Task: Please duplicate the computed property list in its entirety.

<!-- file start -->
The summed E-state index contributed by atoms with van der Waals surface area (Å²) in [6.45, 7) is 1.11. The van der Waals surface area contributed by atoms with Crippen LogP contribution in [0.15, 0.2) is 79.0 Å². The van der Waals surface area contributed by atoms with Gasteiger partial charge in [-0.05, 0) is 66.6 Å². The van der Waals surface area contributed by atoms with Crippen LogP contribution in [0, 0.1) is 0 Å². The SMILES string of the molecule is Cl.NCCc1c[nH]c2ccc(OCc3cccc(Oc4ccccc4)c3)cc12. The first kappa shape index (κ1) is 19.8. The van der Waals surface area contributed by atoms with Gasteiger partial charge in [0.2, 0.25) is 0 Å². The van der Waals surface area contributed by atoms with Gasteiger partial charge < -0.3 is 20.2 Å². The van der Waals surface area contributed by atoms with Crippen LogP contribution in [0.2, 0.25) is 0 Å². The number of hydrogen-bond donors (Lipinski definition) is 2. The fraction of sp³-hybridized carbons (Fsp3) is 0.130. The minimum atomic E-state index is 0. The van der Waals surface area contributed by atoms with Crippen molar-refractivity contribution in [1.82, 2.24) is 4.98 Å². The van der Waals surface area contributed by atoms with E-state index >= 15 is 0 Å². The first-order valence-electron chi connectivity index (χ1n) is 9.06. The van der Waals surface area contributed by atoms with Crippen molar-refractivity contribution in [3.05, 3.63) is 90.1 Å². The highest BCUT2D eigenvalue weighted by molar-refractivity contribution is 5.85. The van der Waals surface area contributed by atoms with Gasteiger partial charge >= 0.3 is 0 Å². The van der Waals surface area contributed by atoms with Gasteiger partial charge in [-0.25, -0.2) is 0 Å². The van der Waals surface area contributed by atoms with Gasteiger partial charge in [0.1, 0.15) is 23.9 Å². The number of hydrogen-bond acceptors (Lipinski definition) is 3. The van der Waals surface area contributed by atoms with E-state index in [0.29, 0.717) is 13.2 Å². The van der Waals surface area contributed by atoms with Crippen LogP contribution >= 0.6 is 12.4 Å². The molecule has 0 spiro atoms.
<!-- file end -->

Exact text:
The summed E-state index contributed by atoms with van der Waals surface area (Å²) in [6.45, 7) is 1.11. The van der Waals surface area contributed by atoms with Crippen LogP contribution in [0.15, 0.2) is 79.0 Å². The van der Waals surface area contributed by atoms with Gasteiger partial charge in [-0.05, 0) is 66.6 Å². The van der Waals surface area contributed by atoms with Crippen LogP contribution in [0, 0.1) is 0 Å². The SMILES string of the molecule is Cl.NCCc1c[nH]c2ccc(OCc3cccc(Oc4ccccc4)c3)cc12. The first kappa shape index (κ1) is 19.8. The van der Waals surface area contributed by atoms with Gasteiger partial charge in [0.2, 0.25) is 0 Å². The van der Waals surface area contributed by atoms with Gasteiger partial charge < -0.3 is 20.2 Å². The van der Waals surface area contributed by atoms with Crippen LogP contribution in [0.2, 0.25) is 0 Å². The number of hydrogen-bond donors (Lipinski definition) is 2. The fraction of sp³-hybridized carbons (Fsp3) is 0.130. The minimum atomic E-state index is 0. The van der Waals surface area contributed by atoms with Crippen molar-refractivity contribution in [1.82, 2.24) is 4.98 Å². The van der Waals surface area contributed by atoms with E-state index >= 15 is 0 Å². The first-order valence-electron chi connectivity index (χ1n) is 9.06. The van der Waals surface area contributed by atoms with Crippen molar-refractivity contribution in [3.05, 3.63) is 90.1 Å². The highest BCUT2D eigenvalue weighted by molar-refractivity contribution is 5.85. The van der Waals surface area contributed by atoms with Gasteiger partial charge >= 0.3 is 0 Å². The van der Waals surface area contributed by atoms with Gasteiger partial charge in [-0.25, -0.2) is 0 Å². The van der Waals surface area contributed by atoms with Gasteiger partial charge in [0.1, 0.15) is 23.9 Å². The number of hydrogen-bond acceptors (Lipinski definition) is 3. The van der Waals surface area contributed by atoms with E-state index in [0.29, 0.717) is 13.2 Å². The van der Waals surface area contributed by atoms with Crippen LogP contribution >= 0.6 is 12.4 Å². The molecule has 0 spiro atoms.